September 11, 2018

Around the nation: This man walks 6 miles to visit his wife at the hospital every day—and he's 99 years old

Daily Briefing

    Luther Younger's wife of 50 years was diagnosed with brain cancer in 2009, in today's bite-size hospital and health industry news from California, Georgia, and New York.

    • New York: Luther Younger, age 99, walks—and sometimes runs—three miles to the hospital and three miles home to visit his wife, Waverlee, who was diagnosed with brain cancer in 2009. Younger walks six miles every day, even in 90-degree weather, to see his wife of 50 years. "I ain't nothing without my wife," Younger said. Waverlee, who is paralyzed, will be released from the Rochester hospital soon to "live out the rest of her days [at] home," according to the couple's daughter Lutheta (May, USA Today, 9/7).

    • California: Kaiser Permanente CEO Bernard Tyson announced that the health system plans to be carbon-neutral by 2020. To meet the goal, Kaiser is building solar and wind farms and purchasing large amounts of renewable energy. Tyson said, "The massive fires that we're dealing with in California—I don't need to debate whether that's a climate issue" (Herman, Axios, 9/10).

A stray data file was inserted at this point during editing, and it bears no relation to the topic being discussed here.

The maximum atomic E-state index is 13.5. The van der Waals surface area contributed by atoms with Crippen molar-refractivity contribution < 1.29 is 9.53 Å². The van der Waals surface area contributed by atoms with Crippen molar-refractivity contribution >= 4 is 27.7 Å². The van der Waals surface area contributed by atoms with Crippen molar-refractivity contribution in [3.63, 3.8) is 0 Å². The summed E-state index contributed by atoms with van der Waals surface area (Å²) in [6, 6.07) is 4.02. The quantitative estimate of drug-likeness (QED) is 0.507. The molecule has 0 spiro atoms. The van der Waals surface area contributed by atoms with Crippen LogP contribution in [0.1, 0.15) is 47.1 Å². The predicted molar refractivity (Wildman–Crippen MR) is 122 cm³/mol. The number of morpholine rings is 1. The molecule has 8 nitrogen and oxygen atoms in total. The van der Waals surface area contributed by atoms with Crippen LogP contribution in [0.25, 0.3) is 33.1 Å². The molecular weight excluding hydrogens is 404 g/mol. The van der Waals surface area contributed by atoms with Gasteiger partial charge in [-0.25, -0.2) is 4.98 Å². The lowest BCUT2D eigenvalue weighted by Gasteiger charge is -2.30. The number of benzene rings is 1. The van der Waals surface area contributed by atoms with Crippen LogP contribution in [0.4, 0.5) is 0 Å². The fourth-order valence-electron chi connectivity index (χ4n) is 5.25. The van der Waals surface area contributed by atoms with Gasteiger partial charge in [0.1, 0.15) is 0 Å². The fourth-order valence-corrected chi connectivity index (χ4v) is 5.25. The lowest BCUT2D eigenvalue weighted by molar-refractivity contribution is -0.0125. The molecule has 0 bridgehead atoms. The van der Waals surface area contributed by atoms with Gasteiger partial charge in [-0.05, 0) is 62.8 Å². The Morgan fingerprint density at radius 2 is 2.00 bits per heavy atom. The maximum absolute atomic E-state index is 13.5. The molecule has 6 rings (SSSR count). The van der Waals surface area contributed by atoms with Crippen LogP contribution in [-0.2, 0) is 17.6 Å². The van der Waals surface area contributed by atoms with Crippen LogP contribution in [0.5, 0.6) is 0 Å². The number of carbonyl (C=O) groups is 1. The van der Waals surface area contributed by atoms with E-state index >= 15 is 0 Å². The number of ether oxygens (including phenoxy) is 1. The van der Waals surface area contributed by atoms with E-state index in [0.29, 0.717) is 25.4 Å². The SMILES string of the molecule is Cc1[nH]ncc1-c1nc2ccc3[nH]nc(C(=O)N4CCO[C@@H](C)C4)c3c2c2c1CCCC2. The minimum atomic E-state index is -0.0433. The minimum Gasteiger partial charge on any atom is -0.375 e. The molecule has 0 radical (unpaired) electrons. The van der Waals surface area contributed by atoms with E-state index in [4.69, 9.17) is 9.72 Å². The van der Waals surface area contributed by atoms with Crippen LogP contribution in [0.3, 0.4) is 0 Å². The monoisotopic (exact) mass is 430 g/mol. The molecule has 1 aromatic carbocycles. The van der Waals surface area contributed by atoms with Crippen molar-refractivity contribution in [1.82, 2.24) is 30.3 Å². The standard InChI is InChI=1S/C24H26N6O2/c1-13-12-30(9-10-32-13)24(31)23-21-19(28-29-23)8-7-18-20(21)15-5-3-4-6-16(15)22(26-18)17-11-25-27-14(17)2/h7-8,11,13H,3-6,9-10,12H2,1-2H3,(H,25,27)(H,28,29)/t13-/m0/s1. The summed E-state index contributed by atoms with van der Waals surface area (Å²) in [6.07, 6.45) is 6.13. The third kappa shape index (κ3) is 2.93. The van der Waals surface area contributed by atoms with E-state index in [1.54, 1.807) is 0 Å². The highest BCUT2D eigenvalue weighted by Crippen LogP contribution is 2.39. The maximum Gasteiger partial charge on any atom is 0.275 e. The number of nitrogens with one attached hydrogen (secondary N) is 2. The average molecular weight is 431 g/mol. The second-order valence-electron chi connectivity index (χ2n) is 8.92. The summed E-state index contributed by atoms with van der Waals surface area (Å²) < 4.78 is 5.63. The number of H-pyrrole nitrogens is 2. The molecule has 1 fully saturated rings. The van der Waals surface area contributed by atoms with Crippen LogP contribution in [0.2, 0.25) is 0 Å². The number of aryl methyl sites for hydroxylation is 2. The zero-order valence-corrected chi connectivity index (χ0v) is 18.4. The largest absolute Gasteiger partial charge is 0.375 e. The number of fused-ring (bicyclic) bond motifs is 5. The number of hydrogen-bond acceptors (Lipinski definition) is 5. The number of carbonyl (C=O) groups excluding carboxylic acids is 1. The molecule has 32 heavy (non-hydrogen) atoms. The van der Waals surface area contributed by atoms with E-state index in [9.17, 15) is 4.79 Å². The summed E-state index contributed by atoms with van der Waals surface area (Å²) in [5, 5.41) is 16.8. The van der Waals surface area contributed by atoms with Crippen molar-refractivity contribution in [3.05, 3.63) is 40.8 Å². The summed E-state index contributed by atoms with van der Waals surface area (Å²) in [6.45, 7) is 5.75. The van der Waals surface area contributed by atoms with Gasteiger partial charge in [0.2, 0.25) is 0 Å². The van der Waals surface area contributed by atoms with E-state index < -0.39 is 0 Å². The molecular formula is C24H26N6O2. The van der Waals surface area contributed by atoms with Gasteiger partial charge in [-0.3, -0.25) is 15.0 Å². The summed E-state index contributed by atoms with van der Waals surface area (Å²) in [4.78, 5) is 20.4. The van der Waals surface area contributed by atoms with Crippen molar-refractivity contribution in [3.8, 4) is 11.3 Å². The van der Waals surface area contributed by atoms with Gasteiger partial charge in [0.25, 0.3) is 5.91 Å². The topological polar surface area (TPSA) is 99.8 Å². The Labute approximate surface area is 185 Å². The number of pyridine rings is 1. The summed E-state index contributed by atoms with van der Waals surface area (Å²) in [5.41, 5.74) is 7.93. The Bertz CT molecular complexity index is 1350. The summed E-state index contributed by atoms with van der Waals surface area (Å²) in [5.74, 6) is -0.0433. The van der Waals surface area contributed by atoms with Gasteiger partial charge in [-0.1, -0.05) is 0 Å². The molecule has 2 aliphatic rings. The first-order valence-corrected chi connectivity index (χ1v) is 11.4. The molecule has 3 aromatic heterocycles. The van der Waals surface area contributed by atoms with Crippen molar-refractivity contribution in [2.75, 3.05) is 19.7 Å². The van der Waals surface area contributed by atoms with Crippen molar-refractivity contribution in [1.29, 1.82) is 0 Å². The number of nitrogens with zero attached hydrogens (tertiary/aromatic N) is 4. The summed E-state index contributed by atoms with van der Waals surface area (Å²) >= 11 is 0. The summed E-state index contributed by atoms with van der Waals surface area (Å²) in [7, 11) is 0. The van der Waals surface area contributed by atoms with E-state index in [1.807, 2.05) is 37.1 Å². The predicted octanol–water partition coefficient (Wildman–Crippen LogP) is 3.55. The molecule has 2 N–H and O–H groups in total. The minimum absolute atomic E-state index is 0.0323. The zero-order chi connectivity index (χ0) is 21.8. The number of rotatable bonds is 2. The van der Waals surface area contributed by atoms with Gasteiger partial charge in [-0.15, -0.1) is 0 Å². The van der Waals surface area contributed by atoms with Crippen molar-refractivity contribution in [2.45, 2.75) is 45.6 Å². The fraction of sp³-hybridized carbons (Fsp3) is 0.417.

• Georgia: The Aflac Cancer and Blood Disorders Center is providing child cancer patients with robotic therapy ducks to comfort them while they receive treatment. The patients can bathe, feed, and medicate the ducks, including giving them chemotherapy. Patients can also use radio-frequency identification-enabled emoji cards to control the ducks' emotions. The "My Special Aflac ducks" are meant to be a source of comfort for pediatric patients as they go through treatment. Through the Aflac Childhood Cancer Campaign, Aflac, the insurer,  plans to expand the project across the country in late 2018 (Spitzer, Becker's Health IT & CIO Report, 9/7; Aflac Childhood Cancer Campaign webpage, accessed 9/11).

    Next, get URMC's end-of-life conversation prompts

    When it comes to end-of-life care, most organizations struggle to meet patients' needs. In a recent poll, 87% of Americans age 65 and older said that they believe their doctor should discuss end-of-life issues with their patients; however, only 27% of those polled had actually discussed these issues with their doctor.

    Download URMC's conversation prompts to start improving end-of-life care for patients.

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